The Janus Family

enlarge map

Story of Rescue - The Janus Family

Prior to the war Bronisław Janus lived in Biskupice, Pilica Municipality with his family: wife Helena, son Krzysztof and parents Marianna and Stanisław. Their house was situated at the edge of the village, near a forester's lodge.

Bronisław often saw the miller, one of the Berliński brothers, in the nearby village of Wierp Małoszyna, Pilica Municipality. “I went to the mill often and knew that Jew”, recalls Bronisław.

The Berliński family were related to the Rusinek family, who lived in Pilica, Olkusz County, at 12 Reformacka Street. According to Bronisław's account, one of the Berliński brothers was engaged to Estera Rusinek, but the account of Estera herself, given in 1955, indicates that Mordechaj Berliński (1900-1943?) was married to Karola, Aron (1895-1943) to Szoszana Grossfeld, their brother Adolf (1902–1992) was the husband of Estera's sister, Chana (1910–1943) and the couple had a daughter named Hinda.

Estera lived with her parents, Aba and Rywka née Grossmacht (1891–1943). Aba Rusinek (1890-1943) ran a transport company in town and Estera worked as a conductress on company buses. In January1939 the Rusinek family lost their permit to run the company and Estera had to rely on her parents' support.

In the autumn of 1942 Janus ran into Berliński: “He asked me if I would be willing to help him, if I could hide him. He actually mentioned multiple people”. After a family discussion, Janus agreed to help the Jews and prepared a hiding place for them in the pigsty. Berliński arrived at the Janus house with five young people, among them Estera Rusinek. According to Janus's statement: “They were young people whom I had never even seen before. They stayed in the dugout practically all the time. They only came out in the evening or at night”. Marianna Janus prepared their meals and brought them into the dugout. The hideaways gave the Janus family money, which were used to buy supplies in Pilica. The assistance, as Janus wrote years later, was a gesture “of good will”.


In her testimony given in 1945 Estera Rusinek mentioned the underground activities in Pilica and young people's preparations for armed resistance. In their course, young people used hiding places built on the property of farmers who were supportive of the partisans, for example “the hideouts built by the farmer Bronisław Januś [Janus]”.

Estera recalls the events of 12 January 1943, when the Gestapo arrived at the Janus family farm, demanding that Janus's brother-in-law “reveal the hideout under the pigsty. The brother-in-law protested, saying that he was just visiting. They started searching on their own and they found the place”. The young Jews hiding on the Janus farm were armed. Estera recalls the resulting fight with 12 young Jews commanded by Oskar Zuckhaft. The group included Wolf Zeew Frucht (1906–1943), a Jew using the pseudonym “Marynarz”, Rywka's uncle Berek Rusinek (1910–1943) – a butcher from Pilica, Paliwoda and Zorza.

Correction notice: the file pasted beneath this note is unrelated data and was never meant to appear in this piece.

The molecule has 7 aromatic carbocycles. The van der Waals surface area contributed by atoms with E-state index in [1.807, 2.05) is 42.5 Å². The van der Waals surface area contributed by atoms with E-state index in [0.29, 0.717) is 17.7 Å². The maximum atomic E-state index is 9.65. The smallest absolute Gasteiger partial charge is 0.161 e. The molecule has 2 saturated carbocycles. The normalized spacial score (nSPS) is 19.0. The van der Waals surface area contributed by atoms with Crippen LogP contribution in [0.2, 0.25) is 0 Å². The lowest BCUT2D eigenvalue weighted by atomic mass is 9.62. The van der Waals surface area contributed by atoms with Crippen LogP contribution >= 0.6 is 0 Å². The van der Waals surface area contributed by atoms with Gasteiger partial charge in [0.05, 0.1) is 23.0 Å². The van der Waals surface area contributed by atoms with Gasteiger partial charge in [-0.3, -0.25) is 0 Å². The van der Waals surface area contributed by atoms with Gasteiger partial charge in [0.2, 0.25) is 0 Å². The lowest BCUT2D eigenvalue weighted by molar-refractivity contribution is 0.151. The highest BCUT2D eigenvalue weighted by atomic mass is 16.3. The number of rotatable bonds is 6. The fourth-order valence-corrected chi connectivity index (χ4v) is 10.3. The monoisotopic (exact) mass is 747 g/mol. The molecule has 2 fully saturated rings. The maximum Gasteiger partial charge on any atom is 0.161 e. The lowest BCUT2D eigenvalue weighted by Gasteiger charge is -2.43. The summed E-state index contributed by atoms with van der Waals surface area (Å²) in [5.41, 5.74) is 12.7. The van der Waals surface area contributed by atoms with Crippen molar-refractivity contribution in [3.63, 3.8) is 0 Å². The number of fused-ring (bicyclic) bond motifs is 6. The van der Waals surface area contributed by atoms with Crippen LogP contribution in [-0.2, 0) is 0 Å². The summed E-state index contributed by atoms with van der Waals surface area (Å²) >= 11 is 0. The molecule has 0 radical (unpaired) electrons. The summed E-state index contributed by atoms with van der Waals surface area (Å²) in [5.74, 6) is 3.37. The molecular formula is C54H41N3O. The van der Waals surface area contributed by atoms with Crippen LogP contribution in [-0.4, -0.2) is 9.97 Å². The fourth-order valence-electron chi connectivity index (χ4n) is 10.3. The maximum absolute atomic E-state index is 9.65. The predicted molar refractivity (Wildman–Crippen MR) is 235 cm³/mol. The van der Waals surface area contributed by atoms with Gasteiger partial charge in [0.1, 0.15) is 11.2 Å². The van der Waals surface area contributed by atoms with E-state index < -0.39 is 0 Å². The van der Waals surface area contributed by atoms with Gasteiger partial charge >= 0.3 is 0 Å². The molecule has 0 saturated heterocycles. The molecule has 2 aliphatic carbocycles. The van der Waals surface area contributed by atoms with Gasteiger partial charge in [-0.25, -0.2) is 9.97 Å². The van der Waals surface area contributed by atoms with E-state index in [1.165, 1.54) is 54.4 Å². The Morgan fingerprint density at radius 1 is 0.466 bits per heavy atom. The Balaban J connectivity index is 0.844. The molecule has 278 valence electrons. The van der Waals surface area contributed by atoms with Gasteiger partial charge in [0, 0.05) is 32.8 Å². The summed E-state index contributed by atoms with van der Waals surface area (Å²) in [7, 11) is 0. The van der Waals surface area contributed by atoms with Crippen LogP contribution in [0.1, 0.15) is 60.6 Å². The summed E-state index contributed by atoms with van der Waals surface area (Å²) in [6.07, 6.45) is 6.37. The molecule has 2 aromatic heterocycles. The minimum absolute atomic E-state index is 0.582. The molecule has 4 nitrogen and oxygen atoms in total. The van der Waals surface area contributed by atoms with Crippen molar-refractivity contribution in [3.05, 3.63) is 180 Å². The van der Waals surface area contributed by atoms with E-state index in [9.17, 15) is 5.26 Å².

When the sounds of fighting died away, several of the combatants managed to escape. Paliwoda stayed on his friend's farm and the other fugitives stayed with a farmer named Głąab. Afterwards they went to Sosnowiec. Estera found herself in a camp in Mała Środula.

Another account of the tragic events of 12 January 1943 was given by Bronisław Janus. He himself was not at home at the time because he went to the market in Pilica. His father Stanisław was also absent – he was at the nearby forester's lodge. They both survived, but other family members were murdered at the Janus house: Bronisław Janus's mother, wife and son, his sister Zofia Madej, brother-in-law Mieczysław Madej and Genowefa – daughter of Bronisław's other sister, Aniela, who had been sent for forced labour to Germany.

When he realized his house was being searched, Bronisław hid in the forest and observed the events from a distance of approximately 500 m. In the burned farm buildings, he found the bodies of his family and Jewish hideaways. He stayed in the forest, hiding from the Germans, until the end of the war.

Janus never found out who told the Germans that were Jews hiding in his home. He was also unsure whether Estera Rusinek survived, although he did not find her body among the dead: “After the war the local people said she managed to save herself running from the burning farm, but those were just rumours”, recalls Bronisław.

In 1945 Estera Rusinek settled in Sosnowiec, where she gave a statement about her experiences in World War II. She married her brother-in-law Adolf Berliński, whose wife Chana and daughter Hinda had died in Auschwitz. The Berliński couple migrated to Israel.

In his statement given in Katowice in 1995 before the Main Commission for the Investigation of Crimes against the Polish Nation, Janus remarked: “I think the above story, especially the tragic fate of my family, is proof that I am worthy of being considered ‘Righteous Among the Nations.’ I would like to have this kind of satisfaction in my old age”.

In 1997 the Yad Vashem Institute decided to award Stanisław and Marianna Janus and their son Bronisław the title of Righteous Among the Nations.


  • Archiwum Yad Vashem, 7669